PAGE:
Only if our children are worshippers of the true and living God will they at all be inclined to subject themselves to the discipline and to give attention to the instruction of the Lord. The goal of our parenting is to bring our children into a vital relationship of worship with God the Father through his Son in the power of his Spirit.

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How, now, do we go about this task? First, we begin by acknowledging that we cannot perform such a miracle. Last time I said that although parents are the main instruments the Lord uses to bring their kids to the worship of God, God himself and God alone can change the leopard’s spots, can remove and replace stony hearts with fleshy ones, can open blind eyes, can raise the spiritually dead. Only God can make true worshippers of false ones. Turn over to John 4:20-24:
Our fathers worshiped in this mountain, and you people say that in Jerusalem is the place where men ought to worship." 21 Jesus said to her, "Woman, believe Me, an hour is coming when neither in this mountain nor in Jerusalem will you worship the Father. 22 "You worship what you do not know; we worship what we know, for salvation is from the Jews. 23 "But an hour is coming, and now is, when the true worshipers will worship the Father in spirit and truth; for such people the Father seeks to be His worshipers. 24 "God is spirit, and those who worship Him must worship in spirit and truth."

Notice especially v 23: the Father seeks such people (true worshippers) to be his worshippers. The verb translated seeks is a present tense verb, indicating the continual nature of the father’s seeking. The idea is that the father is constantly seeking true (or genuine) worshippers. Now this should not be understood to mean that that there are people who already worship God truly. What this means is that God seeks people in order to make them true worshippers. For to God, to seek is to save. Luke 19:10 involves the son on this seeking mission, “For the Son of Man has come to seek and to save that which was lost.” And from the perspective of John’s gospel, it is always and only God who takes the initiative in our salvation.1 All this is to say that there is absolutely nothing in us as parents that can change the hearts of our children. Ultimately, they are in the Lord’s hands. And yet, rather than give us a defeatist attitude toward parenting task, this knowledge instead ought to strengthen our resolve to perform it to the glory of God. In other words, we cannot forget that though God alone can make anyone a true worshipper, he has chosen us parents as his primary instruments for bringing this to pass in the life of our children. So the logic runs something like this: Only God can change our children’s hearts. God has chosen to use us as his tools for changing our children’s hearts. Therefore we can be confident that if our children are to be changed, it will come about through God’s appointed means. So the first thing we need to recognize is that only God can bring about the change of heart our children need in order to be his true worshippers. At the same time, he has ordained Christian parents as the prime instruments for bringing about such a change. What, then, is our role in this process? The answer to this question is the second part of the answer to our question about how we fulfill the task of Eph 6:4. Seeing the Lord If worship of the true and living God is the goal of our parenting, then it seems fair that we parents need faithfully to let our children see Jesus Christ as he really is. We need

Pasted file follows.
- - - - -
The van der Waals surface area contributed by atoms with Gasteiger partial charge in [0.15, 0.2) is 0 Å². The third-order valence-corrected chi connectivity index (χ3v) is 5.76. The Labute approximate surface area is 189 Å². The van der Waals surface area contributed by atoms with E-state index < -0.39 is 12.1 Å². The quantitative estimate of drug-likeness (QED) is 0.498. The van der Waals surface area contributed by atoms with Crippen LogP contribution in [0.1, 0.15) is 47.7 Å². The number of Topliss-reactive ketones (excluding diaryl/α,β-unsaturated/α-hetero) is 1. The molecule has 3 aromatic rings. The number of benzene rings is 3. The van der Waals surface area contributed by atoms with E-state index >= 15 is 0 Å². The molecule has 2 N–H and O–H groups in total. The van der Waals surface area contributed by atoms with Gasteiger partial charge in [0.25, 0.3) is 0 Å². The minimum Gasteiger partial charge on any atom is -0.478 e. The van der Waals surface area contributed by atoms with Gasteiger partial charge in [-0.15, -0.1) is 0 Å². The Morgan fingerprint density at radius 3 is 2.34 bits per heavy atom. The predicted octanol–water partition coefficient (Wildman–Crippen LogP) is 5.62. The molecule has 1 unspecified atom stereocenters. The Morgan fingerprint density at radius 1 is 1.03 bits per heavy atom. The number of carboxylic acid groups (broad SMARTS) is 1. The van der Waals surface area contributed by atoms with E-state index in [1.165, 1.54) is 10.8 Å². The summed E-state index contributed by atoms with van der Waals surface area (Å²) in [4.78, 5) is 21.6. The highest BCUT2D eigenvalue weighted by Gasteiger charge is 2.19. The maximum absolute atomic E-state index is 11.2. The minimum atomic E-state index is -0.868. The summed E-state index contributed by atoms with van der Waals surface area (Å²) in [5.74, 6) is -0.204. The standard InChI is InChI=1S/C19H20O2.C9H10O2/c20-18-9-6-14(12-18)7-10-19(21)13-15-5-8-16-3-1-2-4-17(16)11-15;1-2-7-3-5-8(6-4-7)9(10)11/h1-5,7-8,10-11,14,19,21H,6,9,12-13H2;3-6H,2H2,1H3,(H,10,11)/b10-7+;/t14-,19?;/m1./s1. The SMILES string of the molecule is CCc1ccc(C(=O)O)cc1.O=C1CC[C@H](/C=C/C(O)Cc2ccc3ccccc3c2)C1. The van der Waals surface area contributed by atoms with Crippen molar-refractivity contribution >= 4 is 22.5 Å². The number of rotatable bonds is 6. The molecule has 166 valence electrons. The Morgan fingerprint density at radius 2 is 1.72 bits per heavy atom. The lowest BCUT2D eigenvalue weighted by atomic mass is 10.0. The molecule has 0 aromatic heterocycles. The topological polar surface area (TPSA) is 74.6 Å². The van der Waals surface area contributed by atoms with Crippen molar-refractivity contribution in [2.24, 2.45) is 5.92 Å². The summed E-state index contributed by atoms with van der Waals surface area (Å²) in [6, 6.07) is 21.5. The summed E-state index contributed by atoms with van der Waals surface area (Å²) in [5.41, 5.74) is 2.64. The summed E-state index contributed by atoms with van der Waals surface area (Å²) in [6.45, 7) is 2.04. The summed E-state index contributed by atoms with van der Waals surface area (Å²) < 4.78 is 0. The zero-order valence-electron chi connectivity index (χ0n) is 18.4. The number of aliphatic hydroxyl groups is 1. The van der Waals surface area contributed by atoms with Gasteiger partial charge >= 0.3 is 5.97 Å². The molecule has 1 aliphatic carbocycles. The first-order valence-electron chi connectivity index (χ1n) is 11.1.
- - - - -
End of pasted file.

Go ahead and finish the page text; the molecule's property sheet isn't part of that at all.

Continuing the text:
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See 3:16; 6:37, 39, 44, 65; 15:16.

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to be parents who ooze and bleed Jesus in every way. I say this because once a person sees Jesus, I mean, really sees him, that person cannot help but be drawn to him in worship. Jesus is so spectacular that he makes every idol pale in comparison. Turn with me in your Bibles to 1 Kgs 18:20-39.